What is a Mac Pro?

Discussion in 'Mac Pro' started by CHMK, Nov 19, 2012.

  1. CHMK macrumors regular

    Sep 3, 2012
    Sorry, but can anyone tell me what a macpro really is used for?? is it just like a huge block of tech goodness that u can connect to a display monitor like a thunderbolt?
    cos i know i mac is a monitor with the tech goodness built inside.

    so are mac minis and mac pros just connected to any old monitor? havent really been able to find the answer.

    and if so, can u actually connect a mac pro to say a macbook pro or an iMac? just really confused. i know its a workstation whatever that is so if someone could tell me in simple terms id be grateful. thanks!
  2. GGJstudios macrumors Westmere


    May 16, 2008
    A Mac Pro is a desktop computer, in the same way that the Mac mini is a desktop computer. Both are used with an external display, mouse, keyboard, etc. The iMac is a desktop computer with the display built-in. The Mac mini and iMac don't have as much expansion capability as the Mac Pro, as their design isn't as "open" for adding internal drives and other components.

  3. peeaanuut macrumors 65816

    Sep 10, 2007
    Southern California
    mac pro is more like a PC tower physically. There tends to be more configuration options. They can plug into older and newer monitors depending on adapters that you want and they are to a point user upgradable. In the Mac land they tend to not be common for most users and they are over the top for some.

    A mac mini is the a smaller version. Generally not user upgradable, even though they can be if you have some knowledge. They are also headless, whcih means you need to add your own monitor. Again newer or older monitor depending on adapter. The mini is a great way for someone that already has a monitor and keyboard and mouse that wants to make a switch to a mac and doesnt want the full expense of an iMac.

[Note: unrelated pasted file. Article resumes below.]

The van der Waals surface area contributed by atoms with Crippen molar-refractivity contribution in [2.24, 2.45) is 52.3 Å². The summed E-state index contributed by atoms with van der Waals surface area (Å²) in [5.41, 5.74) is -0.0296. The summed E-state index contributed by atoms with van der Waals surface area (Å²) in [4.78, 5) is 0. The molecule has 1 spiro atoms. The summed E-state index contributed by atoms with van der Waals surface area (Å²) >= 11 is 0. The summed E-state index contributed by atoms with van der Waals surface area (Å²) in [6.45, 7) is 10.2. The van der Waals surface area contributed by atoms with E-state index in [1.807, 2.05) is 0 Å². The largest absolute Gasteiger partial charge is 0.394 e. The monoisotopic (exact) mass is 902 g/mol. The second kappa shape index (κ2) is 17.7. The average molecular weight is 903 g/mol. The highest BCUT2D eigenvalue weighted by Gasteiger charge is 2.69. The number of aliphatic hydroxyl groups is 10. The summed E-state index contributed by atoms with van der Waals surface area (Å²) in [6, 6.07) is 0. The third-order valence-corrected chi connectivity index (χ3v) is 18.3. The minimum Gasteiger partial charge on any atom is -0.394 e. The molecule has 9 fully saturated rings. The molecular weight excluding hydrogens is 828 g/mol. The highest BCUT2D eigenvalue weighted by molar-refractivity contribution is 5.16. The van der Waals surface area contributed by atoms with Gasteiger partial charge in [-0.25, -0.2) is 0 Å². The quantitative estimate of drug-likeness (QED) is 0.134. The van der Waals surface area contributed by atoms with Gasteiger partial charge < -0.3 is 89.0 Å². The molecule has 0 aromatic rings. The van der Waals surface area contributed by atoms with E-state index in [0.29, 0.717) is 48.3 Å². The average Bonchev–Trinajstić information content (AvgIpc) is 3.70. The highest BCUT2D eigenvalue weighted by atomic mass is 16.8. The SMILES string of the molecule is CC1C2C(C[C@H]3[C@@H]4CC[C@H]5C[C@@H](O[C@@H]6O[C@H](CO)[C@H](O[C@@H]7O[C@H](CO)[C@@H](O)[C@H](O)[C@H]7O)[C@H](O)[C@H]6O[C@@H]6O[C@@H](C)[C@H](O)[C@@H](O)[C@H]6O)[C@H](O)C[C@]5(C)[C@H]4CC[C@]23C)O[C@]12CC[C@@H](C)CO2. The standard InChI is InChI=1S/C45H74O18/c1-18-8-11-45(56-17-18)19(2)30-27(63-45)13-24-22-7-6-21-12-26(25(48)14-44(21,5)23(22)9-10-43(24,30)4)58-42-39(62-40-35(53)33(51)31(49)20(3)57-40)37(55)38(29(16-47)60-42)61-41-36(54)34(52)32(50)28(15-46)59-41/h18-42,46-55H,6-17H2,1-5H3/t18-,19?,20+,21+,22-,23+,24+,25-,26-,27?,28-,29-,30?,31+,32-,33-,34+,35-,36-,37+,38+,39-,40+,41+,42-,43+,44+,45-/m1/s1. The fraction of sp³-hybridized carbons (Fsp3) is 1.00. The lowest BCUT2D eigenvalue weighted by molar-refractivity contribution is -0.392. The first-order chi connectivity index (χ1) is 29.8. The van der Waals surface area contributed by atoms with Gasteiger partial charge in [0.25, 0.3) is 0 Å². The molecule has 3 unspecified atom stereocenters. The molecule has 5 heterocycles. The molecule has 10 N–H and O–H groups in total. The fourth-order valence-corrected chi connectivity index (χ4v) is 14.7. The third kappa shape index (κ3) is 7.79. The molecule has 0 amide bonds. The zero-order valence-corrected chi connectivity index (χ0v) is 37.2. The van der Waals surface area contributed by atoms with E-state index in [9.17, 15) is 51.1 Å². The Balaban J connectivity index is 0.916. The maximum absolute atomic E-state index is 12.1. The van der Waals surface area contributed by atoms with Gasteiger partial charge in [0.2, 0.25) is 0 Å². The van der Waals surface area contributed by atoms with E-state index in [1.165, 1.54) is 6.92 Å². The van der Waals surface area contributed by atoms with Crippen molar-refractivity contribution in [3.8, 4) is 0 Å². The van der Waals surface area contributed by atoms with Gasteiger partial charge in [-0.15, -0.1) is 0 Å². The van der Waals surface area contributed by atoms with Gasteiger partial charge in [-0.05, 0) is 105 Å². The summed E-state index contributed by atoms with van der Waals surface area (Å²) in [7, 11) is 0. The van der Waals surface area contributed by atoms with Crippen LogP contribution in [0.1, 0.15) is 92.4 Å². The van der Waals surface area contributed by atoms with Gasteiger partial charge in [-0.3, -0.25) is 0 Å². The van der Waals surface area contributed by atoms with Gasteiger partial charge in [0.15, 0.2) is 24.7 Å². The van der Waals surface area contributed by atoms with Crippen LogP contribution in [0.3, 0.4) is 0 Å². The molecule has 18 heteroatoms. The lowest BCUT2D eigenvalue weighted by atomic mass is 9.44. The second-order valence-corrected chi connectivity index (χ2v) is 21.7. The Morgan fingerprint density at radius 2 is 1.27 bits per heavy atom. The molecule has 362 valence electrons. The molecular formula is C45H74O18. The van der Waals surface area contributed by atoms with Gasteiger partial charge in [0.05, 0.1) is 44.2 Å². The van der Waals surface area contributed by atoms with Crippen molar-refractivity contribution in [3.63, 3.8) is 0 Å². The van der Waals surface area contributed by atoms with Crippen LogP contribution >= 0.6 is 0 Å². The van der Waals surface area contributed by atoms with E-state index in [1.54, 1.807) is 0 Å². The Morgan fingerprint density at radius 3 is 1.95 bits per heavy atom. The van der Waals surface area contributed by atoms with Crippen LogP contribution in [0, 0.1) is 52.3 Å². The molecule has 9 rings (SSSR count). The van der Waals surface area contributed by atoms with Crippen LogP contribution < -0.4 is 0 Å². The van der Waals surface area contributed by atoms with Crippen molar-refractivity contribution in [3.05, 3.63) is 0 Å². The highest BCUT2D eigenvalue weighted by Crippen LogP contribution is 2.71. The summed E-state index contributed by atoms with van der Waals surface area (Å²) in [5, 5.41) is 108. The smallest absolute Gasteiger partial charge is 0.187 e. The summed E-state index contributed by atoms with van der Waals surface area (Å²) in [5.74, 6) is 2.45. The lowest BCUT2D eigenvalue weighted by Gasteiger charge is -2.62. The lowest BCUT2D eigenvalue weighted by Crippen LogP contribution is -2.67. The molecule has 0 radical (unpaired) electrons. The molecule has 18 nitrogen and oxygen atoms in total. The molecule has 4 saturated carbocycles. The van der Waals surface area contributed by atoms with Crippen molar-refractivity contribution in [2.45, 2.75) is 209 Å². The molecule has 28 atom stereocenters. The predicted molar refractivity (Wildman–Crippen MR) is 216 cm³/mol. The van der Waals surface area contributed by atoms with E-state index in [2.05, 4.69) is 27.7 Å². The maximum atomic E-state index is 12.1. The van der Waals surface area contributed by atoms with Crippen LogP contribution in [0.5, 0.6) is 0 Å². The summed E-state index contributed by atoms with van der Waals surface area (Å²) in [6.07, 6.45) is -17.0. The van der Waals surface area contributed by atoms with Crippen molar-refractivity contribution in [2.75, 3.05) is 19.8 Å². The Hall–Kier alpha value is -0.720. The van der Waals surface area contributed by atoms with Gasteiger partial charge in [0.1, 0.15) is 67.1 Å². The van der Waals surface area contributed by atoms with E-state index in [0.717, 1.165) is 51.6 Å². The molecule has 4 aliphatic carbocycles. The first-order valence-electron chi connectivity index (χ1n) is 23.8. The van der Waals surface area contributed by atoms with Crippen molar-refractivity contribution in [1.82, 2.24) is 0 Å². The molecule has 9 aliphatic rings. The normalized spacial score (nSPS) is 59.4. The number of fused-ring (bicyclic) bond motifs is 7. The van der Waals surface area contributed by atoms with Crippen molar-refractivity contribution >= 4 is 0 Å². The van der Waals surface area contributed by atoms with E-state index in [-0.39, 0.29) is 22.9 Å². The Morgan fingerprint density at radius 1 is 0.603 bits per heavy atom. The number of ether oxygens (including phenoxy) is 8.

4. lampliter macrumors member

    Feb 28, 2008
    It is a very old, very expensive but very cool computer.
  5. ActionableMango macrumors G3


    Sep 21, 2010
    Actually the Mac Pro is quite outdated. I believe it is the only Mac that doesn't have Thunderbolt. It also doesn't have USB 3.0, it is two generations behind when it comes to the CPU and GPU, and its SATA connections are outdated.

    Don't get me wrong, I love the Mac Pro. However, it is seriously outdated at this point. The number of scenarios where it makes sense to buy one is greatly diminished for most people.
  6. violst macrumors 6502


    Jun 14, 2012
    The Mac Pro is the workstation of the mac computer line up.

    It is in desperate need of a processor upgrade but it is what most video, photographic and 3D professionals would use if they work on a mac.

    It can hold the most ram have the most processor cores and is the most expandable mac for both hard drives and GPU.

    Thats the mac pro in a nut shell.
  7. Phrygian macrumors regular

    Nov 26, 2011
    its the relic of a forgotten time... in the long long ago...
  8. stepandy macrumors member

    Apr 23, 2007
    Melbourne, Australia
    Remember the good old days
    <iframe width="420" height="315" src="http://www.youtube.com/embed/lb7EhYy-2RE" frameborder="0" allowfullscreen></iframe>
  9. calaverasgrande macrumors 65816


    Oct 18, 2010
    Brooklyn, New York.
    Mac pro may not have the latest data ports and protocols. But it does come with dual 6 core configurations. Even with it's older slower data connects and ram speed is still faster than any iMac or MBP.
    Dual CPU's with 4 ram channels total means it essentially has twice the width of its data buss "mouth".
    That and you can pummel it with rendering for hours and it wont overheat as badly as a MBP or iMac would.
  10. alphaod macrumors Core


    Feb 9, 2008
    It's the most powerful Mac you can buy (technically it is even though it hasn't been updated in almost 2 years).

    Hell, with multithreaded applications my 2009 Mac Pro still faster than my latest 15" MacBook Pro.
  11. CHMK thread starter macrumors regular

    Sep 3, 2012
    Thanks everyone for the answers. So theoretically if I got an adaptor I could use it with an apple monitor?

    Also what happens if you connect it to a MacBook Pro or IMac? Does it provide your MacBook Pro or iMac with its specs as well as ur IMac or MacBook Pro?

  12. primalman macrumors 6502a

    Jul 23, 2002
    at the end of the hall
    ? What in the world are you asking?